Written byTaylor Ireland
The Quebec City winter is not for everyone. Let’s admit that. Each year the city is likely to be bombarded with paralyzing snowstorms, cruel cold snaps, and nasty concoctions of rain, ice pellets and freezing drizzle. It takes hardy souls to put a brave face on it, shrug and say, « that’s Quebec. » Revered chansonnier Gilles Vigneault got it right when he penned the timeless Quebec anthem: Mon pays ce n’est pas un pays, c’est l’hiver – my country is not a country, it’s winter. In other words, weather rules.
The challenge of snowstorms and the like aside, nothing beats the breath-taking beauty of the old city with a coat of fresh snow. It’s the kind of charming scene that has inspired artists for centuries, summoning to mind the admirable strength of settlers and natives adapting to a harsh but magnificent land. It’s also the kind of exceptional attraction that draws thousands of visitors to the city each winter. USA Today recently named it one of the top winter travel bargains.
It’s said the best way to « beat » winter is to bundle up and embrace it; and Quebec City does that with amazing style and exuberance. Perhaps most famous of all the city’s events, no matter the season, is the annual Carnaval, which takes place at the end of January. From ice-canoe and dog-sled races, to ice and snow sculptures, to big parades presided over by the jolly snowman, Bonhomme Carnaval, the two-week winter celebration has plenty of fun outdoor and indoor activities for the whole family.
The last week of Carnaval coincides with another huge winter event, the International Pee-Wee Hockey Tournament, that draws dozens of teams from all continents of the world to play at the NHL-quality Videotron Centre. It’s a great chance to see spirited play and maybe some future big league stars.
If you want to lace up the blades yourself, there are lots of cool options in the city. The newly revamped skating rink in Place d’Youville, located just outside the gates of the old city, is quite magical on a winter’s night. The large skating oval on the Plains of Abraham offers well-maintained artificial ice, as well as a cozy chalet where you can rent skates or enjoy a hot beverage or soup.
The oval on the Plains also serves as one of the competition sites during the huge Pentathlon des Neiges (Snow Pentathlon) event at the end of February. Competition is at all levels, from elite international athletes, to seniors and primary school students. The Pentathlon (running, biking, skating, snowshoes, Nordic skiing) has become one of the biggest winter multi-sport competitions in the world, drawing more than 5,700 participants last year.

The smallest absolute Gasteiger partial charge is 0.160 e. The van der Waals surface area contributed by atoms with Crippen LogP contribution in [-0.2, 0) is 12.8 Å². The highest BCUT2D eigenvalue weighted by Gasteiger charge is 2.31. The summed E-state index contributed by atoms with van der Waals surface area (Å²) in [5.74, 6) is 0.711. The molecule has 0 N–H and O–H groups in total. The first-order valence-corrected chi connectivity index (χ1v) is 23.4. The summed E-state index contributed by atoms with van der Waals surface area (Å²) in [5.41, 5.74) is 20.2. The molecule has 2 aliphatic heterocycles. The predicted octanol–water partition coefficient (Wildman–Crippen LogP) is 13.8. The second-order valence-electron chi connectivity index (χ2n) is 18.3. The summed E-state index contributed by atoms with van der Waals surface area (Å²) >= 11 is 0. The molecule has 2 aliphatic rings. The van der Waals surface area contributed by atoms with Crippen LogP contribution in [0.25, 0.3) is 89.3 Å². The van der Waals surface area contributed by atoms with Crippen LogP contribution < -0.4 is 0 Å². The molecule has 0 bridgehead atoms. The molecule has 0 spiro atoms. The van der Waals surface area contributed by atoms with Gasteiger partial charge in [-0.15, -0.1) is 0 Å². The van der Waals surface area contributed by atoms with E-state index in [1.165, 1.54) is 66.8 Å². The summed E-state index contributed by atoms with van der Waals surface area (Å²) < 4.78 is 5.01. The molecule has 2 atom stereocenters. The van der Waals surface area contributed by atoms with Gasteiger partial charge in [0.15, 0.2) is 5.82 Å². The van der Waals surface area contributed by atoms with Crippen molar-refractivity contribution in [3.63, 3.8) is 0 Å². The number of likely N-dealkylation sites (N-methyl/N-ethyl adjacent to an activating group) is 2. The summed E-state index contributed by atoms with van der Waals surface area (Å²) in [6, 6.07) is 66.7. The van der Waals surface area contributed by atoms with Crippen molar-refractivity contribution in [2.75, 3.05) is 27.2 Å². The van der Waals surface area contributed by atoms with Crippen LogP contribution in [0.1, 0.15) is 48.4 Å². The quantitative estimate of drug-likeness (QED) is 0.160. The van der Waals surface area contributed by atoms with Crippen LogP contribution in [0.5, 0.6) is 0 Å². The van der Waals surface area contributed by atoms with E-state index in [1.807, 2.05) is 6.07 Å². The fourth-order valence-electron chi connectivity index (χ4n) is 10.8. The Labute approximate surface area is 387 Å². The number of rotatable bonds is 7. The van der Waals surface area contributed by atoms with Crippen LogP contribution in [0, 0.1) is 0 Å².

If you just want to play a little outdoor hockey in the great Canadian tradition, grab your stick and skates and head out to any one of dozens of outdoor rinks maintained by the city. It’s all free.
Switching from skates to skis, it’s hard to imagine a place in North America that compares to Quebec City for the number, variety and quality of places to slap on the boards and go for a run. There are several world class downhill ski centres within a short drive of the city, including Mont Ste. Anne, Le Massif de Charlevoix, and Stoneham. Literally dozens of cross-country or snowshoe trails abound in the region, to suit all levels of enthusiasts.
If you prefer a more mechanized adventure in the snow, the Quebec City region is undeniably a snow-machine paradise. There are no less than 1,500 km of groomed and supervised trails in the area, as well as at least nine snowmobile clubs which organize expeditions with food and lodging. Access to organized trails requires a permit purchased at snowmobile dealerships, as well as hotels, restaurants and gas stations located near the trail network. For more information visit the bilingual website of the Fédération des clubs de motoneigistes du Québec.
This winter, suffice it to say, has so far been beyond the wildest dreams for ski buffs. The snowfall the city has received has been early and abundant. As of this writing, more than 170 cm of snow (more than five and a half feet) has accumulated. The average snowfall for an entire winter in Quebec City is 305 cm. Mind you, we have a way to go to top the modern era record set in 2008 – 558 cm, or more than 18 feet of snow. That was quite the generous gift of snow for the city’s 400th anniversary that year.
Of course, the flip side of receiving mountains of snow in a city famous for its scenic narrow streets is how to get rid of it. Rapid accumulations of several feet of snow can quickly clog up a city and make walking and driving difficult. It comes as no surprise, really, that a city that is so expert at getting enjoyment out of snow, is so utterly efficient in dealing with the less pleasant aspects of it. Newcomers to the city marvel at how city workers tackle the challenge of déneigement with a steely determination not unlike that of military operations.
It is truly something to behold if you stay up late to see the monster snowblowers, blazing lights cutting through the darkness, steadily plying street after street, filling a caravan of trucks with loads of snow, which then cart it off to enormous dump sites around the city that sometimes take well into spring to melt (with minimum environmental impact.) It’s rare that city streets have not been cleared of snow two or three days after a big dump, barring the occurrence of the occasional epic storm.
This is really only the « tip of the iceberg » when it comes to describing the wonder of winter in a city made famous by the snowy season.